Hear the name “Burning Human” and your brain likely cooks up some harsh, literal images: monks on fire, people leaping from blazing buildings—you get the idea. Where Troy, New York’s Burning Human is concerned, however, the name just as well suits the creative firestorm that lights the band’s on-again, off-again 14-year path. With its long-awaited full-length debut, appropriately titled Resurrection through Fire, Burning Human makes good on both points: The album’s mere existence is a testament to the band’s inner mounting flame, while the songs within are a veritable feast of napalm for the ears.
Produced and mixed by death-metal guitar legend James Murphy (Obituary, Death, Testament, Disincarnate), who also lays down a handful of solos, Resurrection through Fire is a master’s class in velocity, groove and blunt-force trauma. Certainly, having acclaimed Shadows Fall drummer Jason Bittner on the kit raises Burning Human’s penchant for rhythmic destruction, but having literally years to refine their craft (some of Resurrection’s tracks first germinated in the band’s early days) also has Burning Human collectively crushing all comers.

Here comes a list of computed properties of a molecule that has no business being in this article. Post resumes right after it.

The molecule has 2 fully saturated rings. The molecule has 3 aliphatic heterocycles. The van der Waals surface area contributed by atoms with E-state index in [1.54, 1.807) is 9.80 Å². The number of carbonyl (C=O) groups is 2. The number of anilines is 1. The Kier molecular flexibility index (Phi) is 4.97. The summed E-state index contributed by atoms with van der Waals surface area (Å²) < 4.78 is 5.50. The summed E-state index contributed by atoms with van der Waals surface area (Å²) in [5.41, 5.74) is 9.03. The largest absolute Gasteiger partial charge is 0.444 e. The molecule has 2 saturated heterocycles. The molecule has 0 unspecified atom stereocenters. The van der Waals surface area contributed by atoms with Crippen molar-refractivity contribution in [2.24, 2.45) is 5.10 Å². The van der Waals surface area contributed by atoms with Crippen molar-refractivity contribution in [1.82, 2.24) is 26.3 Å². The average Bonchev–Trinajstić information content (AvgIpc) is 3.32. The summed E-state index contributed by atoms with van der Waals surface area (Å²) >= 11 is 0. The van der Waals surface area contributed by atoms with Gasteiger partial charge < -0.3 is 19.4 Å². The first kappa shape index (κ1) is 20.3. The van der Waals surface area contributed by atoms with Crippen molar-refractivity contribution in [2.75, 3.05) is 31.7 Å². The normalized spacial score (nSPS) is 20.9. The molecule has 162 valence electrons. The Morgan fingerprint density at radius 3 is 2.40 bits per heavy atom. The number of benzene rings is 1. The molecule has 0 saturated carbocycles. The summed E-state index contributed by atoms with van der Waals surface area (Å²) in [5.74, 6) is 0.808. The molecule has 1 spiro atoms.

“It feels amazing to have these songs recorded—and recorded well—after all this time,” says Bittner, who co-founded Burning Human in 1995 with bassist Jay VanDervoort, guitarist J. Sunkes and vocalist Jonah Radaelli. (Second guitarist Mike Stack joined shortly after the February 2007 recording of Resurrection through Fire.) “We always regretted that we didn’t have our material documented on a ‘real’ recording, so as frustrating as it was to wait this long to do it, we’re all at such higher levels musically now that the songs sound even stronger.”